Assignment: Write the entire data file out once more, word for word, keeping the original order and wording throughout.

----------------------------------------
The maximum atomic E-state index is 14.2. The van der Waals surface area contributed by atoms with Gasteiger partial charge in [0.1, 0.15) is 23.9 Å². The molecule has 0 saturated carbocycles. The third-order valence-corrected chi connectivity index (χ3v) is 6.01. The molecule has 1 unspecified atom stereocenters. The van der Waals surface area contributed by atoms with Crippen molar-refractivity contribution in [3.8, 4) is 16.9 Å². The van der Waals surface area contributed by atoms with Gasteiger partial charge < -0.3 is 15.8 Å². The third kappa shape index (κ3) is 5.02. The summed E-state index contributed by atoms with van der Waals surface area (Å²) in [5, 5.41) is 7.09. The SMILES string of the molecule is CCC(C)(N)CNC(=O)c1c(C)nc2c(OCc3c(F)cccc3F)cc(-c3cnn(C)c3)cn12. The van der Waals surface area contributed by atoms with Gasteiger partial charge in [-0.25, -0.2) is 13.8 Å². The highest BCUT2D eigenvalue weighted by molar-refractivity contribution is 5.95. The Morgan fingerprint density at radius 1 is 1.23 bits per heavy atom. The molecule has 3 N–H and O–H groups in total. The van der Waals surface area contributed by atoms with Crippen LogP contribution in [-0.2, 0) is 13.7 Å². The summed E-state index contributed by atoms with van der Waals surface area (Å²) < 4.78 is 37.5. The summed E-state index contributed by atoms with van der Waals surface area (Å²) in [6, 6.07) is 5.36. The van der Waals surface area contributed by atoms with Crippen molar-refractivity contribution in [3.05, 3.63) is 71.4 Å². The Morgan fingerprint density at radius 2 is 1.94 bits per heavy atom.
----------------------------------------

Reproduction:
The maximum atomic E-state index is 14.2. The van der Waals surface area contributed by atoms with Gasteiger partial charge in [0.1, 0.15) is 23.9 Å². The molecule has 0 saturated carbocycles. The third-order valence-corrected chi connectivity index (χ3v) is 6.01. The molecule has 1 unspecified atom stereocenters. The van der Waals surface area contributed by atoms with Crippen molar-refractivity contribution in [3.8, 4) is 16.9 Å². The van der Waals surface area contributed by atoms with Gasteiger partial charge < -0.3 is 15.8 Å². The third kappa shape index (κ3) is 5.02. The summed E-state index contributed by atoms with van der Waals surface area (Å²) in [5, 5.41) is 7.09. The SMILES string of the molecule is CCC(C)(N)CNC(=O)c1c(C)nc2c(OCc3c(F)cccc3F)cc(-c3cnn(C)c3)cn12. The van der Waals surface area contributed by atoms with Gasteiger partial charge in [-0.25, -0.2) is 13.8 Å². The highest BCUT2D eigenvalue weighted by molar-refractivity contribution is 5.95. The Morgan fingerprint density at radius 1 is 1.23 bits per heavy atom. The molecule has 3 N–H and O–H groups in total. The van der Waals surface area contributed by atoms with Crippen LogP contribution in [-0.2, 0) is 13.7 Å². The summed E-state index contributed by atoms with van der Waals surface area (Å²) < 4.78 is 37.5. The summed E-state index contributed by atoms with van der Waals surface area (Å²) in [6, 6.07) is 5.36. The van der Waals surface area contributed by atoms with Crippen molar-refractivity contribution in [3.05, 3.63) is 71.4 Å². The Morgan fingerprint density at radius 2 is 1.94 bits per heavy atom.